image

Figure 3.  Frequency distribution of egg diameters in bighead goby (top) and round goby (bottom) females from the River Danube (Slovakia) during the pre-spawning period.

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Discussion

  1. Top of page
  2. Summary
  3. Introduction
  4. Materials and methods
  5. Results
  6. Discussion
  7. Acknowledgement
  8. References

The phenotypic plasticity of a species, and often also the overall biological flexibility, depends on epigenetic mechanisms (Pérez et al., 2006). As a result, the life history of each population and/or species can vary back and forth, from generation to generation, along a trajectory between the most atricial (least specialised) and the most precocial (specialised) extremes (Balon, 2004). For the purposes of the present study, the evaluation of these forms consists of two steps: (i) native and non-native populations of bighead goby and round goby are compared, respectively, and (ii) bighead goby and round goby are compared to each other.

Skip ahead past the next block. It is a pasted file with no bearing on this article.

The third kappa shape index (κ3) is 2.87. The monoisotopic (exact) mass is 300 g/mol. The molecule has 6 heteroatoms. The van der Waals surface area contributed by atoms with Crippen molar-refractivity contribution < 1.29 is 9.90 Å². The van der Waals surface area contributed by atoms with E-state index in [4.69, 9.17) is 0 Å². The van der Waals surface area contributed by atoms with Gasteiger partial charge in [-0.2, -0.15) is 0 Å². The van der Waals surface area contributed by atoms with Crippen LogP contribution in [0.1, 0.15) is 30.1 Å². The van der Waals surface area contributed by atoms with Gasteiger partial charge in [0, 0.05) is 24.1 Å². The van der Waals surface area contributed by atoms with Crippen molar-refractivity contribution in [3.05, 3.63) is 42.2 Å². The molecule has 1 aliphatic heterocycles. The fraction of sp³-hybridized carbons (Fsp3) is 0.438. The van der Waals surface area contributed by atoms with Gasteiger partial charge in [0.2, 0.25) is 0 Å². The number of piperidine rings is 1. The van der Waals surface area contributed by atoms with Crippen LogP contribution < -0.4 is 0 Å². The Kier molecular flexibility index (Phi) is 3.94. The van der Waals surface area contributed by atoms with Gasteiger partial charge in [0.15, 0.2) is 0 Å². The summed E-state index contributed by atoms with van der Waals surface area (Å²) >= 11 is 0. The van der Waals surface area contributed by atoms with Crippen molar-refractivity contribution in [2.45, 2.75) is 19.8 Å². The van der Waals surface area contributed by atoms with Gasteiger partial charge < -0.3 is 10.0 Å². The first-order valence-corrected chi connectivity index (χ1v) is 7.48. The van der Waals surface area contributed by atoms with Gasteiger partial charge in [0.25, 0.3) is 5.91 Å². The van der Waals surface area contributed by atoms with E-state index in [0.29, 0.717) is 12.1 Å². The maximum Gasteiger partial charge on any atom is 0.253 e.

Native vs non-native populations of bighead and round goby

Shifts in life-history traits of invading bighead goby can be observed in the Slovak stretch of the Danube. Firstly, females reach reproductive maturity at a much smaller size (42.8 mm LS) than those of native populations (84–90 mm LS) in the Dnepr–Bug liman (Georgiev, 1966 c.f. Kalinina, 1976; Smirnov, 1986). Secondly, the absolute fecundity of the non-native Danubian population is conspicuously higher (669–5646 eggs: this study; 941–6664 eggs: Stráňai, 1999) than that of native populations (150–1500 eggs, Azov Sea: Kalinina, 1976). Moreover, bighead goby invading the middle Danube are spawning more than once per season, in contrasts to the single-batch spawning of native bighead goby (Kalinina, 1976).